I recently preached on this challenging passage. I have been wrestling with why Jesus calls us to this kind of self-denial. Does he really expect people to sell everything they have? Maybe. But the point seems to be what Jesus states elsewhere, "Whoever wants to be my disciple must deny themselves and take up their cross and follow me” (Matthew 16:24).
It is the age of extreme – voicing your opinion and your rights, regardless.... One thing we are not militant about is denying self. We want self-respect (which is good), but we also want me-time, self-help, and pursuit of the life we have always wanted. The titles of best-selling Christian books appeal to what people want: Your Best Life Now, Become a Better You, It’s Your Time.
When you have a hard day at work, or just a stressful day, what is wrong with allowing yourself some ‘me-time’? Do you have to always deny yourself in these moments? There is nothing wrong with rest, God calls us to that, but we run into problems when it is an indulgence. Indulging is defined as to give oneself up to, abandon oneself to, to lose oneself. The Apostle Paul says ‘make no provision for the flesh.’ We are either a slave to our desires or a servant (slave) of Christ. We are all serving someone or something.
Jesus said, “I have come to give you life, life to the full,” (John 10:10). There is joy as we journey to heaven. CS Lewis put it well, “We are half-hearted creatures, fooling about with drink and sex and ambition when infinite joy is offered us, like an ignorant child who wants to go on making mud pies in a slum because he cannot imagine what is meant by the offer of a holiday at the sea.” Denying yourself is doing yourself a favor. It’s being committed to living the way you were created to live.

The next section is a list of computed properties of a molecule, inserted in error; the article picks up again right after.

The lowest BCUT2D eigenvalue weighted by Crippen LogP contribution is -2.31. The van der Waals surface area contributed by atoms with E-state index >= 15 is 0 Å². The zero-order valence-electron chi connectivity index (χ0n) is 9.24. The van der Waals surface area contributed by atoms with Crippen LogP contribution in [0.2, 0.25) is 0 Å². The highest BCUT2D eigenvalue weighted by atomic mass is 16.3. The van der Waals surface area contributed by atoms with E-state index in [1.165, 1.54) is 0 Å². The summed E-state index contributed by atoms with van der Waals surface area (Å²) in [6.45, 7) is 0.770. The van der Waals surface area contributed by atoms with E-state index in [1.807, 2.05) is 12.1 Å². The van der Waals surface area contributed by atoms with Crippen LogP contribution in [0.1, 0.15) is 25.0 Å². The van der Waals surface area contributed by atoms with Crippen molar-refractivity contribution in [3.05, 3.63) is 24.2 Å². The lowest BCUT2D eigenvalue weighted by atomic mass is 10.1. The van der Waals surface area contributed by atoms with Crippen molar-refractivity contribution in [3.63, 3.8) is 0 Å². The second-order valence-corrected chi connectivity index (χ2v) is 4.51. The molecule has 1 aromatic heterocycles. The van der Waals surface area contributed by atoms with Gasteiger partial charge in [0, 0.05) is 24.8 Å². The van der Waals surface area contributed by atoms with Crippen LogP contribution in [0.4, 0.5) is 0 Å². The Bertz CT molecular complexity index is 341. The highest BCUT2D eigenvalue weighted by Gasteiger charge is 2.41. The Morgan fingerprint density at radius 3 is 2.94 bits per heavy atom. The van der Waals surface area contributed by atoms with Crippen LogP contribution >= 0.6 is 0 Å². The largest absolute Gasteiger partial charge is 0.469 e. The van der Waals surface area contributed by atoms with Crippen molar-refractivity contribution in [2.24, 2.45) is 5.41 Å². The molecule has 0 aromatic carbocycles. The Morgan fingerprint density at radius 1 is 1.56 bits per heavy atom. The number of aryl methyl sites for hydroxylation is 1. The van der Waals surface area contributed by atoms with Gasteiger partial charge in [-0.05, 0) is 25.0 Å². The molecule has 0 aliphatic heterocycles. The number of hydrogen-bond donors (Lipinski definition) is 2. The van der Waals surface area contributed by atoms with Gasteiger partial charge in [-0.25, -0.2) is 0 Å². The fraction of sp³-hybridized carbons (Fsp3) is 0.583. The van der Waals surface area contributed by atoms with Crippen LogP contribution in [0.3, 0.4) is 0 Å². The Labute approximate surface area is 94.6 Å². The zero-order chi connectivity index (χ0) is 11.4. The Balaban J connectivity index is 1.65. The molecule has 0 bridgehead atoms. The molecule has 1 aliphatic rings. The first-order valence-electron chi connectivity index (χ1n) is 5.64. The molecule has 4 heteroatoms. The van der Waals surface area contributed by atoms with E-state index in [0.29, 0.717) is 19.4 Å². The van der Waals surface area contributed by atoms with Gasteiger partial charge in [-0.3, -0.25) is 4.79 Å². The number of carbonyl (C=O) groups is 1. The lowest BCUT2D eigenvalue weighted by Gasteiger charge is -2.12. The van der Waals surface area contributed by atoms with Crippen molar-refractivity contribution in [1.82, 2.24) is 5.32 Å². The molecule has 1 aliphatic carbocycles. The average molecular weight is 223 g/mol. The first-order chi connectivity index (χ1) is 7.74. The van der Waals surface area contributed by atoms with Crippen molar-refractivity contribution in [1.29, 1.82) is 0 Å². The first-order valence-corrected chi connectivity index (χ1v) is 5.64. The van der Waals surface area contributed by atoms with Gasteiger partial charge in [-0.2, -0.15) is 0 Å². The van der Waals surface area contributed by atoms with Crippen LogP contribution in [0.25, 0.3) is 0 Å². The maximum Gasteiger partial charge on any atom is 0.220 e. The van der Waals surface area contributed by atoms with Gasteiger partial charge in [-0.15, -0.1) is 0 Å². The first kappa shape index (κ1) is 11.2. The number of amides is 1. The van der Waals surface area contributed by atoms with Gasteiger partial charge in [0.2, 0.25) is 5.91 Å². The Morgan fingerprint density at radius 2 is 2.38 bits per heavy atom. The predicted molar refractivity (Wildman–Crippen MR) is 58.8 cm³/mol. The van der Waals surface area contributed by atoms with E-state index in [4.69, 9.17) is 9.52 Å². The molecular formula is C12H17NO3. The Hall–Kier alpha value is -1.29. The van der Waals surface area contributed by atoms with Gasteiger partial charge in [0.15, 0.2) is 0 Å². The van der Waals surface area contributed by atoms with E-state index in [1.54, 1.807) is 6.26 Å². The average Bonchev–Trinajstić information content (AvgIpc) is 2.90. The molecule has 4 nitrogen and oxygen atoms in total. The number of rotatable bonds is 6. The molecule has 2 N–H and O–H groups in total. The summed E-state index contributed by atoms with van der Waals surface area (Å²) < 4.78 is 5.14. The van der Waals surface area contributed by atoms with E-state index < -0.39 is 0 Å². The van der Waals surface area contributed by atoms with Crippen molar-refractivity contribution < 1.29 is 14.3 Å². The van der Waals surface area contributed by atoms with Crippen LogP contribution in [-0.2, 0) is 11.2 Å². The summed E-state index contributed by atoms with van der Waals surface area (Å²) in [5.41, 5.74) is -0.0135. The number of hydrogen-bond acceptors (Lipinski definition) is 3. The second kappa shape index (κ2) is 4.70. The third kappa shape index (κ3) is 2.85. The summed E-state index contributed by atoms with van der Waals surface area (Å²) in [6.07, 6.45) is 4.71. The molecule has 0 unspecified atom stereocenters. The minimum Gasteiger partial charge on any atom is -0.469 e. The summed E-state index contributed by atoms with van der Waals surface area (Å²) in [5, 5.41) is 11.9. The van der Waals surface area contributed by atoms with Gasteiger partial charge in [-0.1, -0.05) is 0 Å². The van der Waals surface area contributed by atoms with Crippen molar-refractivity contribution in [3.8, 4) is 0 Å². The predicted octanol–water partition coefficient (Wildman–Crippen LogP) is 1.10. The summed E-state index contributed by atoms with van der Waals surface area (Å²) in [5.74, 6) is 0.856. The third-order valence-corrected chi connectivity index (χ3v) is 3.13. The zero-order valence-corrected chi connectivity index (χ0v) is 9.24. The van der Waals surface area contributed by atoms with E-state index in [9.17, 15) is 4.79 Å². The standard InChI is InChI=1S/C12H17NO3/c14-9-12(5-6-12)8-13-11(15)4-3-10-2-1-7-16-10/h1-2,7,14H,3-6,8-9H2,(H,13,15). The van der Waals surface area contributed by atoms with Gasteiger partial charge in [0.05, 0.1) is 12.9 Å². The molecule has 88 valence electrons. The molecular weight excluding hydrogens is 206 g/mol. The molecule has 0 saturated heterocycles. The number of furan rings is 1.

The concern of the rich young ruler is inheriting eternal life. He’s looking for what he can get after having the good life on earth. He feels he has earned it and has kept himself pure. And how rare it is to find someone young, powerful and wealthy who has not broken the commandments mentioned in the passage. But Jesus does not advise him how to simply add eternal life to the many things in his life; no, He wants him as a follower. Jesus offers the joy and blessing of wholehearted submission and a taste of the promise of the future. The young ruler has an appetite for something else.
Maybe it is worth selling everything – what freedom and what joy you will have. One of the saddest verses in all the Bible, relived a million times since, is, “When he heard this, he became very sad, because he was very wealthy” (Luke 18:23). Jesus responds, “How difficult it is for those who have wealth to enter the kingdom of God” (Luke 18:24). But what is impossible with man is possible with God because Jesus denied self in the ultimate sacrifice. He said in Gethsemane as he anticipated death on the cross, “not my will, but yours, be done” (Luke 22:42). He had a joy set before him that enabled him to endure the cross. How much more joy there is for us, to reach for our greater joy in Christ, rather than indulge in pleasures or seek ease on earth.